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E3 2012: Borderlands 2 keeps getting better in a new demo showing off Zero the Assassin and Axton the Commando

Borderlands 2 just doesn’t stop giving. Senior producer Sean Reardon described its quality to Digital Trends as obscene the first time I sat down with the game back in March, and I didn’t disagree with his assessment. Some games aspire to inspire, looking to elevate their players with thought provoking insightful moments. Borderlands 2 doesn’t extract revelation when you play, but god damn is it fun.

A brand new mission called “Statuesque” shown off at E3 2012 is everything the game was when I played it before: Smooth feeling, full of loot, challenging, and beautiful. It did however have all four of the game’s characters as playable, making it a markedly different experience. 2K and Gearbox didn’t let us play with a full compliment of four people, pairing players off instead and letting them choose.

Zero the Assassin and Axton the Commando are quite a bit different from Gunzerker Salvador and Siren Maya. Zero for example uses stealth and speed moves to move in close to enemies for strong sword melee attacks, making him the character most noticeably different from his gun-focused peers. Axton meanwhile is all about bullets, but unlike Salvador, he’s a bit weaker and doesn’t make for a good tank. Instead he uses turrets to even out his weaknesses.

“Statuesque” was also a more contained mission than those demoed in March. The crew is tasked with bringing down statues of villain Handsome Jack in a gleaming Pandora city, an environment that is smaller than the wildlife preserve and junkyard shown previously. The city is also as different from those environments as they were from the deserts of the original game.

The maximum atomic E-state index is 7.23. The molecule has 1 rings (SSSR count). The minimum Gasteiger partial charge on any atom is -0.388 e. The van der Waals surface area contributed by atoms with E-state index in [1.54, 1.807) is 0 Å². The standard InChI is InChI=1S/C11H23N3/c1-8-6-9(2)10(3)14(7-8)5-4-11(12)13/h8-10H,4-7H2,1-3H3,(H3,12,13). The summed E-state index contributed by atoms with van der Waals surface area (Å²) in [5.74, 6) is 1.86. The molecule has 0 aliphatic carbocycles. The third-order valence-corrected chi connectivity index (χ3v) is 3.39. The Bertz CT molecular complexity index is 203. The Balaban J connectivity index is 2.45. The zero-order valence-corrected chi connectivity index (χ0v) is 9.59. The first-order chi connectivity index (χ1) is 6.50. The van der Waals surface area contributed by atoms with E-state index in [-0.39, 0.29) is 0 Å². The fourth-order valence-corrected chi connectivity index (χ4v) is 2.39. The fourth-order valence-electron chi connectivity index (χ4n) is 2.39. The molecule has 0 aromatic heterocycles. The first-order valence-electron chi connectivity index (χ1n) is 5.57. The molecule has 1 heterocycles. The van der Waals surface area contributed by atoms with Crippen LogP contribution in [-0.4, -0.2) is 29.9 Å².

In order to bring down the statues, you have to find a maintenance robot out in the environment and escort him around as he saws through the statues. Skirmishes with soldiers and robots break out at each. The set up is deeply familiar, a common protect-the-asset mission seen in so many different games, but Borderlands 2 makes up for that apparent lack of originality with silky play and good humor. Hearing Handsome Jack yell at you as you bring down each statue could be groan inducing but it’s very, very funny.

The depth of the challenge in this outing might have been mitigated had four players been able to take on the enemies. A massive robot boss appears after the fourth statue is taken down and it wiped me and my partner out in seconds flat. We were teamed as Zero and Axton though, vulnerable characters that would have benefitted from Maya’s stasis abilities and Salvador’s hardiness.

Borderlands 2 may not be that novel anymore, but no other game at E3 2012 matched its lightness and beauty. Lots of games have guns, but most take themselves so seriously that they’re hard to play. Borderlands 2 is a breath of fresh air and shaping up to be one of the year’s best games.

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